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If  you  have  watched  the  children’s  film  ‘Madagascar’, the first thing you should know  about this country is that very few of the animals  seen in the movie inhabit it in real life. 

As  the  fourth  biggest  island  in  the  world,  situated off the East Coast of Africa, the country  is famous for its great vanilla, the huge Baobab  trees and a plethora of amazing gems. 

Its   gemstone   treasure   chest   includes  Aquamarines, a rare Blue Garnet, Tourmalines,  and Beryls, including Morganite. More recently  it has added the discovery of Diamonds to its  treasure-trove  and  with  sources  of  Corundum  (Sapphires and Rubies) dwindling in countries  such as Thailand and Burma, Madagascar is now  one  of  the  world’s  leading  suppliers  of  these  superstar gems too! 

With  so  much  potential,  The  World  Bank  is  funding  development  projects  in  cooperation  with  the  Malagasy  government  in  an  attempt  to  retain  more  of  the  wealth  obtained  from  gemstones  in  its  own  country.  Gemmology  schools have been set up to teach locals how to  cut and polish gemstones, ensuring they are able  to export the finished article, rather than the far  lesser-valued rough.

In Ilakaka though, the scene very much remains an  informal  artisanal  mining  community.  The  perimeter of the town is surrounded by small- scale mines, which are owned by entrepreneurial  individuals or small teams that work with very  little technology. Their lifestyle is consistently  better than that of subsistence farming: there is  always the belief and potential that a substantial  reward  will  be  discovered  tomorrow!  This  belief is backed up by the European brick-styled  buildings  owned  by  miners  who  have  struck  lucky.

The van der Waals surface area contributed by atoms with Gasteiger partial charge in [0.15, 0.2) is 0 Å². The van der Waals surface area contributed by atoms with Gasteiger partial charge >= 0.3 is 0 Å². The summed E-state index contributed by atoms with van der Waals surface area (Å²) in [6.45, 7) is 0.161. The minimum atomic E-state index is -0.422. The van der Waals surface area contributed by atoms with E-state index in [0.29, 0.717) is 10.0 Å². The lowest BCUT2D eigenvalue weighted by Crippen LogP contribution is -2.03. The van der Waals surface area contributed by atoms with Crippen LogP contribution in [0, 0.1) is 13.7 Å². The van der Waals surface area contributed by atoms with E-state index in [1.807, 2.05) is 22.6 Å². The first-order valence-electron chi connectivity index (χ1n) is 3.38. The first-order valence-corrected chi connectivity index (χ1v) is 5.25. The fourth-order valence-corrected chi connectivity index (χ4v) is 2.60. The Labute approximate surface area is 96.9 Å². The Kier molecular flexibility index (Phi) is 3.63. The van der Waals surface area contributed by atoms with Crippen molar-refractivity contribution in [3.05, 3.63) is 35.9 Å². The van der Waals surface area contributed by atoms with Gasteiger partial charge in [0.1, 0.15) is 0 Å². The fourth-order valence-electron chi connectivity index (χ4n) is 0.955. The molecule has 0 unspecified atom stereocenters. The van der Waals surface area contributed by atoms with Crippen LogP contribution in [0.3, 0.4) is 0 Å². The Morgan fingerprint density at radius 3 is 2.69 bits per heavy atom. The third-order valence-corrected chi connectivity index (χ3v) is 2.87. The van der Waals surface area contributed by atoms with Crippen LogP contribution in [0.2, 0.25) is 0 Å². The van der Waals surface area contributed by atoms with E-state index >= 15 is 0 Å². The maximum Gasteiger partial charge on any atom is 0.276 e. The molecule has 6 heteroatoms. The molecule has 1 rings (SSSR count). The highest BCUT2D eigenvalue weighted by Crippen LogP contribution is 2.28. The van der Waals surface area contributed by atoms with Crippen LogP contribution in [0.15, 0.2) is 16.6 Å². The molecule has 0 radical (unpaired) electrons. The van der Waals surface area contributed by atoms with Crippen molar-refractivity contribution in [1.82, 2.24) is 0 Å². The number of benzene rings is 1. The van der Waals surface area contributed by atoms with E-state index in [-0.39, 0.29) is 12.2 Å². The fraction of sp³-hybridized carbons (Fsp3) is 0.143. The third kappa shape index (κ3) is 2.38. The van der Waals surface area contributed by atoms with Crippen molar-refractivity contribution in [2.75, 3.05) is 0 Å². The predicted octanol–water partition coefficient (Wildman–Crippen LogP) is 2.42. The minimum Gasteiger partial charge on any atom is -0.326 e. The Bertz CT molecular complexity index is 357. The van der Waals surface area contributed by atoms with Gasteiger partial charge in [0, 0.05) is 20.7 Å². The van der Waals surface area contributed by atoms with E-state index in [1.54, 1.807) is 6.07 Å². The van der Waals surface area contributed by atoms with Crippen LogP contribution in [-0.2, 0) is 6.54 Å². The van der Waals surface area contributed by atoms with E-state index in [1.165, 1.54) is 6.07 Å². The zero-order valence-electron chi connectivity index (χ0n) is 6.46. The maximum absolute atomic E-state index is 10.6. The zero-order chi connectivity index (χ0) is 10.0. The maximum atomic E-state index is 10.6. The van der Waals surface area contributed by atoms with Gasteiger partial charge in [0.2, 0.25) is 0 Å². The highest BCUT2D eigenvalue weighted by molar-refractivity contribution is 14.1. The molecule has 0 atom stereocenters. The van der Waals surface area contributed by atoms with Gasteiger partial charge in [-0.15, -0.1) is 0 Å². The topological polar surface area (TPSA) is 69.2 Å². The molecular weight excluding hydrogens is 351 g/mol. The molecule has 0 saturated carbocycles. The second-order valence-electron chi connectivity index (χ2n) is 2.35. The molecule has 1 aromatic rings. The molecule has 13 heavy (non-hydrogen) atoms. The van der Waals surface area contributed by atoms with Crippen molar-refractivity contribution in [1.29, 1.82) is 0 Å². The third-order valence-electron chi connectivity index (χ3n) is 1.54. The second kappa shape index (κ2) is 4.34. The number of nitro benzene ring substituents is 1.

Located in the south of the island, Ilakaka was  nothing  more  than  a  tiny  subsistence  farming  community  until  gems  were  rediscovered  in 1998  (they  were  actually discovered  some  50 years prior, but due to the small size of the find  and  political  unrest  were  never  mined).  What  followed was similar to the famous gold rushes in  America. Overnight Ilakaka went from a handful  of  farmers  to  tens  of  thousands  of  individual  first-time miners all seeking their own fortune.  Even today, many of them still work with just a  shovel, a candle and a bucket. The nearest thing  they have to technology is a winch. A relative  or friend will lower the miner into the sandstone  shaft on a bucket which is attached to an old  piece of rope. Once at the bottom of the shaft the  miner continues to dig and the potential rough is  then winched back to the surface to be taken to  the local river to be panned, and hopefully a gem  or two will be seen. 

I recently met with Jean-Noel Andrianasolo who  was at the heart of what has been known as the  greatest “gem rush” of the last fifty years. Jean- Noel says, “In 1998 I was working in the capital  when I heard rumours of a big find of Sapphires  near Ilakaka. So I took the 15 hour drive, set up  a tiny home and began digging at the rear of my  own backyard. In no time at all I found my first  small Sapphire and the further I dug, the more  I found. As there was so much potential wealth  inside I named the open pit Banque Suisse”. 

Ilakaka  is  not  the  only  ‘gem  boom  town’  in  Madagascar; another is the town of Vatomandry  where Rubies of a quality to equal those from    Burma are being mined. In 2003, Rubies were also discovered in Andilamena.

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Blue Apatite from Madagascar.


A 1.6ct Strawberry Quartz from Madagascar.